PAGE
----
So science is a bit stumped.  What’s perhaps even more weird here is that the existence of Homo naledi sits remarkably well with the thinking of the late Zecharia Sitchin (7), whose ideas occupy the fringe ground of ancient alienism.  Sitchin’s theory of the intentional genetic manipulation of hominin species – into an archaic human species capable of mining gold in Africa – combines well with the scientific evidence here, in at least three ways:

  1. Sitchin’s argument was that the ‘intervention’ that created humanity took place about 300,000 years ago, in keeping with the timing discussed above;
  2. Homo naledi was clearly capable of exploring extremely challenging caves, and was adapted to navigate underground spaces efficiently, akin to mines;
  3. This prototype ‘hybrid’ was clearly not the brightest spark on the prairie.  To be able to move so deeply into such complex systems of caves implies the need for fire, which is a remarkable adaptation for hominins with such small brain sizes.  This anomaly implies Homo naledi were in some way assisted, or instructed in the use of fire;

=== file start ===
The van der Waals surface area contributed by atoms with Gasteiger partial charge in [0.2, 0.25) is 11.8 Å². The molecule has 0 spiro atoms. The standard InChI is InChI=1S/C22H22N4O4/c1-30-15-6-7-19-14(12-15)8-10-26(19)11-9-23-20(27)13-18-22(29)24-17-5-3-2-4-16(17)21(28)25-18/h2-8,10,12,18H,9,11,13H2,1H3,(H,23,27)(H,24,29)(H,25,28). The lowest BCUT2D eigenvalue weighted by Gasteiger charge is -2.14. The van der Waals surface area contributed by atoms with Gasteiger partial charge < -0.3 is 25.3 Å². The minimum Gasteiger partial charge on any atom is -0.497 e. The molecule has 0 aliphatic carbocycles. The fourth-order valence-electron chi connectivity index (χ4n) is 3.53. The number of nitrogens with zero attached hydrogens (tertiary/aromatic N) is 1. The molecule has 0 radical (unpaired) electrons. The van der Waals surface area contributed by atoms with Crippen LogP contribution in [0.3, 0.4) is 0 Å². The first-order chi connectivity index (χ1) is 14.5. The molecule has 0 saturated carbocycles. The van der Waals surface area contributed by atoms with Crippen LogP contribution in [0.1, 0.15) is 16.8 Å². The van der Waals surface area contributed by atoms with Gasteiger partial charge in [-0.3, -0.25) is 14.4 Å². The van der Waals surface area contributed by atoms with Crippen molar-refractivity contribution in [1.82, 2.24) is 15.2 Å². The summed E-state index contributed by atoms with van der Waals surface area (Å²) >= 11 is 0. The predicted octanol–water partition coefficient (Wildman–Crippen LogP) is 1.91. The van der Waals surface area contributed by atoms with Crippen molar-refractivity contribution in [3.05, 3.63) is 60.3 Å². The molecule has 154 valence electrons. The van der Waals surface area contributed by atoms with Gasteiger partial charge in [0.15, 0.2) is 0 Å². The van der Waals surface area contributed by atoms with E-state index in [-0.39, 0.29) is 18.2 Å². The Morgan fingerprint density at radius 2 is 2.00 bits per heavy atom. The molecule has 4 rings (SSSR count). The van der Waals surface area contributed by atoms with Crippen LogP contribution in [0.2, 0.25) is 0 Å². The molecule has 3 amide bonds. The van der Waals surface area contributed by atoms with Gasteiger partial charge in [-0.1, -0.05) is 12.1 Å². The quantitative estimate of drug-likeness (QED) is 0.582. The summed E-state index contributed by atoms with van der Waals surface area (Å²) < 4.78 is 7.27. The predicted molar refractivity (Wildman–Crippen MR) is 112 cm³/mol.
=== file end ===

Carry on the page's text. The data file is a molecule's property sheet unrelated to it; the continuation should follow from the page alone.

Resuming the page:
If Sitchin was right (and it would overturn the entire palaeontology bone-cart if he was) then Homo naledi, intriguingly called the ‘star man’ by scientists, represents one of the early experiments designed to create a malleable worker drone to service the gold mines of Africa.  His use would have been limited, because he was, frankly, probably pretty stupid, and so eventually further genetic work came up with a far superior working model: Homo sapiens.


Other mysterious features of the South African landscape, highlighted by author Michael Tellinger, may fit in with these possibilities, as described in earlier blogs (8, 9).  The widespread scattering of ancient corrals across the landscape of southern Africa implies an industrial scale level of activity, orchestrated in a highly organised manner.